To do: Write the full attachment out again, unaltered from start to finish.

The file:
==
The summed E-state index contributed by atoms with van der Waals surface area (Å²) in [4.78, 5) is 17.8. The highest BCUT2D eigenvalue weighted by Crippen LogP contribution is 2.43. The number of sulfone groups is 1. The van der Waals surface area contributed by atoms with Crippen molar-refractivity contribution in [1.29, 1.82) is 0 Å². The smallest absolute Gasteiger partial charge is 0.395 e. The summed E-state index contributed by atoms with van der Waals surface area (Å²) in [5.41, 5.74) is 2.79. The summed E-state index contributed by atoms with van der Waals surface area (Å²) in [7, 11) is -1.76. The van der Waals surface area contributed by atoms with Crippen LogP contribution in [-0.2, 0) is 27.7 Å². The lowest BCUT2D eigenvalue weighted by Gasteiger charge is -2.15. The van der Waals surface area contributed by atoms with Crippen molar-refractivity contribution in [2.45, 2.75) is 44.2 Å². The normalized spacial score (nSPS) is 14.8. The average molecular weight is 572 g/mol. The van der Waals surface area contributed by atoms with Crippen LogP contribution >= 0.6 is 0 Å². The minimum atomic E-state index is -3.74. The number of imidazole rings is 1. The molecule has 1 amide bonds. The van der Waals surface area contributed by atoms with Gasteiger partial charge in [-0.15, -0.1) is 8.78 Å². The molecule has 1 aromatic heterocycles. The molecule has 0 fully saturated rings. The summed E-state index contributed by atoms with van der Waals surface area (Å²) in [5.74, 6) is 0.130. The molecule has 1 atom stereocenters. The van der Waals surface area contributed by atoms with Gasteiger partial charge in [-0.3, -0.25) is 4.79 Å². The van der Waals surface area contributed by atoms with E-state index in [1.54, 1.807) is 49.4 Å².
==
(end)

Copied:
The summed E-state index contributed by atoms with van der Waals surface area (Å²) in [4.78, 5) is 17.8. The highest BCUT2D eigenvalue weighted by Crippen LogP contribution is 2.43. The number of sulfone groups is 1. The van der Waals surface area contributed by atoms with Crippen molar-refractivity contribution in [1.29, 1.82) is 0 Å². The smallest absolute Gasteiger partial charge is 0.395 e. The summed E-state index contributed by atoms with van der Waals surface area (Å²) in [5.41, 5.74) is 2.79. The summed E-state index contributed by atoms with van der Waals surface area (Å²) in [7, 11) is -1.76. The van der Waals surface area contributed by atoms with Crippen LogP contribution in [-0.2, 0) is 27.7 Å². The lowest BCUT2D eigenvalue weighted by Gasteiger charge is -2.15. The van der Waals surface area contributed by atoms with Crippen molar-refractivity contribution in [2.45, 2.75) is 44.2 Å². The normalized spacial score (nSPS) is 14.8. The average molecular weight is 572 g/mol. The van der Waals surface area contributed by atoms with Crippen LogP contribution >= 0.6 is 0 Å². The minimum atomic E-state index is -3.74. The number of imidazole rings is 1. The molecule has 1 amide bonds. The van der Waals surface area contributed by atoms with Gasteiger partial charge in [-0.15, -0.1) is 8.78 Å². The molecule has 1 aromatic heterocycles. The molecule has 0 fully saturated rings. The summed E-state index contributed by atoms with van der Waals surface area (Å²) in [5.74, 6) is 0.130. The molecule has 1 atom stereocenters. The van der Waals surface area contributed by atoms with Gasteiger partial charge in [-0.3, -0.25) is 4.79 Å². The van der Waals surface area contributed by atoms with E-state index in [1.54, 1.807) is 49.4 Å².